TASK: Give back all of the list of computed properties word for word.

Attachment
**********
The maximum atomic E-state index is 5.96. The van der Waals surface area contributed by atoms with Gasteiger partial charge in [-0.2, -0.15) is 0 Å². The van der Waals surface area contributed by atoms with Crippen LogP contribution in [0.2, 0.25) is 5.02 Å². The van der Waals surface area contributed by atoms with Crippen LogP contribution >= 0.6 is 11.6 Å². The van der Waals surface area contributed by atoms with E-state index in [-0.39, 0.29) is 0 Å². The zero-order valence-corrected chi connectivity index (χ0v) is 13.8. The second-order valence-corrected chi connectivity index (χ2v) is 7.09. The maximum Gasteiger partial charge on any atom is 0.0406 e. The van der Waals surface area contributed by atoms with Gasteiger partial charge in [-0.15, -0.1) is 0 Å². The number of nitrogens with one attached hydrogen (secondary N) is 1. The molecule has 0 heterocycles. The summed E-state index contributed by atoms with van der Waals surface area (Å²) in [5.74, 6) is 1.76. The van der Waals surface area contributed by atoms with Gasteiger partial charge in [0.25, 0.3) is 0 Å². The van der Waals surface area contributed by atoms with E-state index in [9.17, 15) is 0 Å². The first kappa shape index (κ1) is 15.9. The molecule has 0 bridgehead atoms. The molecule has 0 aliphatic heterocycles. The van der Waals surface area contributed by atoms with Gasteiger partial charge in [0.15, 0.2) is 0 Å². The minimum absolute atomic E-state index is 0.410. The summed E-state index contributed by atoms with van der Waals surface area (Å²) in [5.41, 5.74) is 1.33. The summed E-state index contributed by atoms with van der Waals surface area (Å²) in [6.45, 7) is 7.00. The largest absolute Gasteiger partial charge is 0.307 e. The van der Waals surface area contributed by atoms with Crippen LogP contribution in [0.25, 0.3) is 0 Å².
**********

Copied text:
The maximum atomic E-state index is 5.96. The van der Waals surface area contributed by atoms with Gasteiger partial charge in [-0.2, -0.15) is 0 Å². The van der Waals surface area contributed by atoms with Crippen LogP contribution in [0.2, 0.25) is 5.02 Å². The van der Waals surface area contributed by atoms with Crippen LogP contribution >= 0.6 is 11.6 Å². The van der Waals surface area contributed by atoms with E-state index in [-0.39, 0.29) is 0 Å². The zero-order valence-corrected chi connectivity index (χ0v) is 13.8. The second-order valence-corrected chi connectivity index (χ2v) is 7.09. The maximum Gasteiger partial charge on any atom is 0.0406 e. The van der Waals surface area contributed by atoms with Gasteiger partial charge in [-0.15, -0.1) is 0 Å². The number of nitrogens with one attached hydrogen (secondary N) is 1. The molecule has 0 heterocycles. The summed E-state index contributed by atoms with van der Waals surface area (Å²) in [5.74, 6) is 1.76. The van der Waals surface area contributed by atoms with Gasteiger partial charge in [0.25, 0.3) is 0 Å². The van der Waals surface area contributed by atoms with E-state index in [9.17, 15) is 0 Å². The first kappa shape index (κ1) is 15.9. The molecule has 0 bridgehead atoms. The molecule has 0 aliphatic heterocycles. The van der Waals surface area contributed by atoms with Gasteiger partial charge in [0.15, 0.2) is 0 Å². The minimum absolute atomic E-state index is 0.410. The summed E-state index contributed by atoms with van der Waals surface area (Å²) in [5.41, 5.74) is 1.33. The summed E-state index contributed by atoms with van der Waals surface area (Å²) in [6.45, 7) is 7.00. The largest absolute Gasteiger partial charge is 0.307 e. The van der Waals surface area contributed by atoms with Crippen LogP contribution in [0.25, 0.3) is 0 Å².